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What’s methodology got to do with it? Public policy evaluations, observational analysis and RCTs

Page, Edward C. (2016) What’s methodology got to do with it? Public policy evaluations, observational analysis and RCTs. In: Keman, Hans and Woldendorp, Jaap J., (eds.) Handbook of Research Methods and Applications in Political Science. Edward Elgar, Cheltenham, UK, pp. 483-496. ISBN 9781784710811

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Identification Number: 10.4337/9781784710828.00042

Abstract

Are methodological choices critical to the success of an evaluation study? For policy evaluation research, the kind of research that governments and international organizations commission to find out whether policies or other interventions are working, we might expect methodology to play a more important role than for conventional academic research. If the questions evaluation research explores are relatively simple, empirical rather than theoretical issues – above all whether the program works or not, what is going wrong and how might it be fixed if not – and if governments make decisions committing huge public resources based on these evaluations, we might expect those who sponsor and conduct such research to be especially concerned with its scientific credibility as established through the empirical research techniques it uses (Box 31.1). This appears to be the reasoning behind those who advocate policy evaluation research adopting the ‘gold standard’ of randomized controlled trials (RCTs), which are especially popular among politicians and government officials since they are deemed to be ‘the best way of testing whether a policy is working’ (Cabinet Office 2012). However, the activity of evaluating policies is rarely simply a matter of developing and applying a convincing methodology to guide policy by showing government what works and what does not. This chapter looks at the role of methodology in evaluations from the perspective of whether there is any evidence that policy-makers are more likely to pay attention to, or act upon, studies that are deemed to be methodologically superior, whether by virtue of being more sophisticated, rigorous or appropriate. The concern of this chapter is not with establishing the merits and demerits of different methodologies in evaluation studies, but rather with assessing the role of methodology in explaining the impact or lack of impact of any evaluation studies. In practical terms it seeks to answer the question: if a researcher makes additional efforts to increase the integrity or sophistication of the research methodology used to perform an evaluation, will the effort pay off in terms of increased influence for that research?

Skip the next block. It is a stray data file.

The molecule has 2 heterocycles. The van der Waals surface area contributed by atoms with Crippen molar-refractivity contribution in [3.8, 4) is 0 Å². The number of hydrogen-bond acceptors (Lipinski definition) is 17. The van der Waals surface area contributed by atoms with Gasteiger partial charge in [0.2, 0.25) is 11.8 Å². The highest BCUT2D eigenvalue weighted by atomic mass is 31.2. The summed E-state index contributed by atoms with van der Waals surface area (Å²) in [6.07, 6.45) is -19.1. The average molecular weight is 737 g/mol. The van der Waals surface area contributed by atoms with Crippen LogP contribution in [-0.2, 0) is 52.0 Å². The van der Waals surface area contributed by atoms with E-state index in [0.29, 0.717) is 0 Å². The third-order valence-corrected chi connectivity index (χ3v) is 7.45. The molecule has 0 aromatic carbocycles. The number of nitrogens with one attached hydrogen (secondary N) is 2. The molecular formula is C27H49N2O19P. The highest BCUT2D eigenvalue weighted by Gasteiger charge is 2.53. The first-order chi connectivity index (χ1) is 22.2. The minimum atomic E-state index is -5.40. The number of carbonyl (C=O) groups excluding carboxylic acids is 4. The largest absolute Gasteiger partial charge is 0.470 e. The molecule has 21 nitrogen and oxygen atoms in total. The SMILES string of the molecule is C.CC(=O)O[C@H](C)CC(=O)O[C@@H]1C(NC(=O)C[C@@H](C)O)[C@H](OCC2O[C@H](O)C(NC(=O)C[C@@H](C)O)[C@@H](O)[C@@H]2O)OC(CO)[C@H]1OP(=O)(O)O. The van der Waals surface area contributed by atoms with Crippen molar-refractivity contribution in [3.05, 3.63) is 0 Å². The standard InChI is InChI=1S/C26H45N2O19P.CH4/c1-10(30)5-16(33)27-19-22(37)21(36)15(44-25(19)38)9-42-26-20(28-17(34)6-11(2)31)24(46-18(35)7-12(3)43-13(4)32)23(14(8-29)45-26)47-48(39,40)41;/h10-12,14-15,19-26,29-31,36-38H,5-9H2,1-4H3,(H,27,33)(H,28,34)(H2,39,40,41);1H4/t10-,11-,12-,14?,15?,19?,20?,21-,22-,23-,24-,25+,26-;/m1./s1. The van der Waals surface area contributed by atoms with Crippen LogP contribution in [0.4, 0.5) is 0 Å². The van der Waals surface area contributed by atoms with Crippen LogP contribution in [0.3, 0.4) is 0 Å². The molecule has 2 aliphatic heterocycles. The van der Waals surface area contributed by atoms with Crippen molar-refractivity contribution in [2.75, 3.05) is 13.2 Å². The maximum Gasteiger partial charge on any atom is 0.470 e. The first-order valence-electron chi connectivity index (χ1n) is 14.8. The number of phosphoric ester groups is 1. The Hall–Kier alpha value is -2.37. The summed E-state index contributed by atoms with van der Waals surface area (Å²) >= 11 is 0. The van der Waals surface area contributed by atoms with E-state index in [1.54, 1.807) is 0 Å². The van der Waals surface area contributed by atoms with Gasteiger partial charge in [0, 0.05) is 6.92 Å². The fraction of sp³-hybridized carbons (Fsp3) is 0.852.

Item Type: Book Section
Official URL: http://www.e-elgar.co.uk/
Additional Information: © 2016 The Editors
Divisions: Government
Subjects: J Political Science > JA Political science (General)
Sets: Departments > Government
Date Deposited: 06 Jan 2017 13:38
Last Modified: 20 Feb 2019 06:25
URI: http://eprints.lse.ac.uk/id/eprint/68765

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